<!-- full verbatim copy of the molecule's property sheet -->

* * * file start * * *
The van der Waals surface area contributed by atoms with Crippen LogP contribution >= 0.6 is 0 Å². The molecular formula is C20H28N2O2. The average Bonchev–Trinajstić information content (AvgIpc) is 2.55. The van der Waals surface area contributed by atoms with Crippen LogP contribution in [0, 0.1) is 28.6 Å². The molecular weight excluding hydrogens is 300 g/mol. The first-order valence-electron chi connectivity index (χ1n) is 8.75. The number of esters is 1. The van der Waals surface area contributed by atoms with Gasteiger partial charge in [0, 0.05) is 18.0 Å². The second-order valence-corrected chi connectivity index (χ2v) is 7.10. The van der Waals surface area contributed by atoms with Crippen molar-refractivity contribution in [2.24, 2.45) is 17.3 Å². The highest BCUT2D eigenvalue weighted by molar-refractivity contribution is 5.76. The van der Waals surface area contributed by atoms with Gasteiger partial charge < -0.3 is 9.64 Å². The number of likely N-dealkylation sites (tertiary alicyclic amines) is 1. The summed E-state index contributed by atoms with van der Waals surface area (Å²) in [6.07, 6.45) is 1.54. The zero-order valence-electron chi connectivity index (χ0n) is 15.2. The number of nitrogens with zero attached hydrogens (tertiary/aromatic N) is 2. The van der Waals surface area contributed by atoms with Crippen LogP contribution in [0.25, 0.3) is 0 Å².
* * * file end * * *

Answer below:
The van der Waals surface area contributed by atoms with Crippen LogP contribution >= 0.6 is 0 Å². The molecular formula is C20H28N2O2. The average Bonchev–Trinajstić information content (AvgIpc) is 2.55. The van der Waals surface area contributed by atoms with Crippen LogP contribution in [0, 0.1) is 28.6 Å². The molecular weight excluding hydrogens is 300 g/mol. The first-order valence-electron chi connectivity index (χ1n) is 8.75. The number of esters is 1. The van der Waals surface area contributed by atoms with Gasteiger partial charge in [0, 0.05) is 18.0 Å². The second-order valence-corrected chi connectivity index (χ2v) is 7.10. The van der Waals surface area contributed by atoms with Crippen molar-refractivity contribution in [2.24, 2.45) is 17.3 Å². The highest BCUT2D eigenvalue weighted by molar-refractivity contribution is 5.76. The van der Waals surface area contributed by atoms with Gasteiger partial charge < -0.3 is 9.64 Å². The number of likely N-dealkylation sites (tertiary alicyclic amines) is 1. The summed E-state index contributed by atoms with van der Waals surface area (Å²) in [6.07, 6.45) is 1.54. The zero-order valence-electron chi connectivity index (χ0n) is 15.2. The number of nitrogens with zero attached hydrogens (tertiary/aromatic N) is 2. The van der Waals surface area contributed by atoms with Crippen LogP contribution in [0.25, 0.3) is 0 Å².